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One member of Batman’s rogues gallery I’m glad not to see yet is the Joker. Batman’s arch-nemesis eclipses everything else with just a maniacal laugh and the anticipation of carnage soon to follow. The Joker becomes a defining part of any Batman story, casting every other villain to the wayside to make more time for the character the writers clearly wanted to write more of. Such adoration made the Arkham games (especially Arkham Origins) just that little bit weaker, allowing potentially interesting characters like Two-Face to become cameos when they could have been so much more. We have, in a fashion, seen Telltale’s version a Joker-like character in the form of Ramsay Bolton in their oft-maligned Game of Thrones series (granted, most of the maligning was done by me), an agent of chaos whose own motivations are completely unknowable to any rational human being. To fall back on the crutch of Joker is an understandable but boring thing to do with the opportunity that Telltale have been given.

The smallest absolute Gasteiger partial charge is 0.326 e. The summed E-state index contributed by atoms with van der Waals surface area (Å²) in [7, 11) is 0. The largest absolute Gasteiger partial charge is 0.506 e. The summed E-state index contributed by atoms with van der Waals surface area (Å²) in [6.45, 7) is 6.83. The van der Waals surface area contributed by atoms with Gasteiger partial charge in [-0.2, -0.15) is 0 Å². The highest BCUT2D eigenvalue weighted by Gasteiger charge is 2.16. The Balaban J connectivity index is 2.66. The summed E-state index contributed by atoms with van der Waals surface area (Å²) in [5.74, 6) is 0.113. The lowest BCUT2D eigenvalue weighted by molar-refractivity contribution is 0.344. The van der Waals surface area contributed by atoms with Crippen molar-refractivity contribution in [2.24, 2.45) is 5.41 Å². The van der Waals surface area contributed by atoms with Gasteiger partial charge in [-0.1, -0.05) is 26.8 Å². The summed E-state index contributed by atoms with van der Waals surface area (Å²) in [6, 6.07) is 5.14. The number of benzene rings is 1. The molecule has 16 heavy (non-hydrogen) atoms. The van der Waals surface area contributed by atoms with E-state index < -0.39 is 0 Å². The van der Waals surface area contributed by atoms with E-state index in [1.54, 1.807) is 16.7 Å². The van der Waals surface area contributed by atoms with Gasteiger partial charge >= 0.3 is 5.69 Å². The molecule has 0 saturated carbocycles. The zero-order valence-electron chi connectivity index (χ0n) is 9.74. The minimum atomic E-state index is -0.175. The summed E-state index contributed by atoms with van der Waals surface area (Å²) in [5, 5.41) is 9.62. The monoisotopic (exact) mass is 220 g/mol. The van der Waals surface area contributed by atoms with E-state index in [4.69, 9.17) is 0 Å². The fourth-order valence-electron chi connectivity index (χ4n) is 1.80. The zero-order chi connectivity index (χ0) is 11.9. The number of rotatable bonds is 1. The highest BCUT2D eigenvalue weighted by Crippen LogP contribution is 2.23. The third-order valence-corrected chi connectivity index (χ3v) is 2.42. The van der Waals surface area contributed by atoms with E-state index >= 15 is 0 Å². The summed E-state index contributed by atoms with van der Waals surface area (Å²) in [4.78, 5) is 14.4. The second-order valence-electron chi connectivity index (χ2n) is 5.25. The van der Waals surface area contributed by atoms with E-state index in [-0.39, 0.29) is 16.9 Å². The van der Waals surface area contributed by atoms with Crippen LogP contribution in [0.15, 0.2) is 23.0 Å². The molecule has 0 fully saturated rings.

Telltale saved us having to see the Wayne’s getting shot, they’re still repeating every other tired story beat.

The biggest issue facing me as I play through each episode is a personal one and one I’m not sure many others will face: everything is new to Batman, but not to me. I’ve sat through countless hours of reading, watching and playing Batman-related fiction, so as a ‘veteran’ of the caped crusader I’ve seen many of the same story beats that Telltale is currently playing. A new vigilante on the streets is sending the mob scared, pushing criminals in Gotham to new extremes and creating a power-vacuum that only the most dangerous can fill. For years geek-film lovers have complained that we kept seeing the same origin stories of certain characters again and again, and while Telltale saved us having to see the Wayne’s getting shot, they’re still repeating every other tired story beat.

As I’ve said I’m not going to be the typical player of this game, coming to the world of Batman with a loose understanding of who is who and what is what. I’m a full paid up Bat-nerd who spent hours on wikipedia looking up character biographies in school when I should have been studying (I know far too much about each version of Clayface). My expectations of what a new, interesting Batman story are probably wildly different to most people’s. Where they want a taut crime-thriller with some guys in make-up, I’m just begging to see Batman get into a wrestling match with Manbat before choking out Calendar Man.

 

About The Author

Contributor

All round song and dance man. Best known for his use of expletives, casual quoting of Jeeves & Wooster and his love for all things Timesplitters. Host of the Played Out Podcast and proud victim of five different gypsy curses